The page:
Sunday, July 11, 2010

Booley or Boley?

With the Booley fair under way, perhaps the old qestion of whether it should be pronounced booley or boley will once again rear its head.

Lets look at it, the word booley is derived from the Irish buachailleacht, the practice of cow herding.

Youn may notice the word buachaill in there, buachaill is the normal Irish word for boy, it originally meant cow herd.

The word booley does not derive DIRECTLY from '', a milking cow but buachaill is ultimately related to it.

Basically, the word buachailleacht would be pronounced 'BOOX-all-taxt' in Irish, much more similar to booley than boley.

HOWEVER, in Clonduff Irish, buachtailleacht would seem to have been pronounced 'BO-al-at', a little more similar to boley.

Therefore, it is not an open and shut case, and both arguements have merit.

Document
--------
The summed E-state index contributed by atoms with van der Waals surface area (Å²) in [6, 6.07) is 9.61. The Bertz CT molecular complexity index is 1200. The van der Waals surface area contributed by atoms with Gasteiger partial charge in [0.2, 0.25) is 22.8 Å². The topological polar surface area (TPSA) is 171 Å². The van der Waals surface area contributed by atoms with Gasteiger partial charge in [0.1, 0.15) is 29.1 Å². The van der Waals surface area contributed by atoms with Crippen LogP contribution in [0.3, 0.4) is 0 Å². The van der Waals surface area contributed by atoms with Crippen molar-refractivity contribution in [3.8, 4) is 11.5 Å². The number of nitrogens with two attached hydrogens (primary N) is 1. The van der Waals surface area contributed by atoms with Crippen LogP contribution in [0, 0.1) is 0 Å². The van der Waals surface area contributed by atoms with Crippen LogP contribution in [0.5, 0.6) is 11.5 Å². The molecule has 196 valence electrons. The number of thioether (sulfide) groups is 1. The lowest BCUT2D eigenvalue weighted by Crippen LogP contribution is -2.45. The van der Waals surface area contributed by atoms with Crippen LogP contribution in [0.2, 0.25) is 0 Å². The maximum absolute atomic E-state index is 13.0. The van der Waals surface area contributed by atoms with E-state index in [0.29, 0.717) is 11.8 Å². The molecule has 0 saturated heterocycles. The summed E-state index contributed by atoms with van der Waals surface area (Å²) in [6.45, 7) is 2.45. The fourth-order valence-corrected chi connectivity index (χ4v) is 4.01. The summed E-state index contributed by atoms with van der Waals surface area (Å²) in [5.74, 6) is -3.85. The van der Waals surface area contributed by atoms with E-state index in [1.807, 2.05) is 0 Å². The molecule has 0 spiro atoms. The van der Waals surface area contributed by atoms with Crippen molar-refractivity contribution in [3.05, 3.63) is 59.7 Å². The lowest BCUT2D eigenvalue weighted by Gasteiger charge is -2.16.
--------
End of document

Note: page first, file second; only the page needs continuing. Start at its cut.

If I personally had to chose between the two however, I would go with booley, it is simply alot more simple.

Sunday, May 30, 2010

Irish in Hilltown in 1890

"R.L. Praeger—a nephew of Patterson—writes of Hilltown in 1937: ‘Half a century ago, when I first knew it, it was a “backward” place—one might still hear Irish spoken by the old people, who were full of old tales.’ And again in 1941: ‘When I first knew Hilltown, fifty years ago, you could still hear Irish spoken if you knew where to find it.’[i]"

Ciarán Duibhín

[i] R.L. Praeger, The Way That I Went (Dublin and London, 1937), p 127; id., A Populous Solitude (Dublin, 1941), p 63.

Saturday, May 15, 2010

Focail? - Words?

Má tá facal nó dhó agad fhéin de Ghaedhilg Uibh Eathach nó Mhúrna, ní bíodh aon leisc oraibh cur in iúl don bhlag seo.

If you have any Co. Down Irish words, let me know!

Scoil Úr - A new school

Beidh scoil úr lánGhaeilge sna Beannaí Boirche i mbliana. Scéal iontach don athbheochan na Gaeilge i nDeisceart an Dúin.

Tuilleamh eolas ar ball.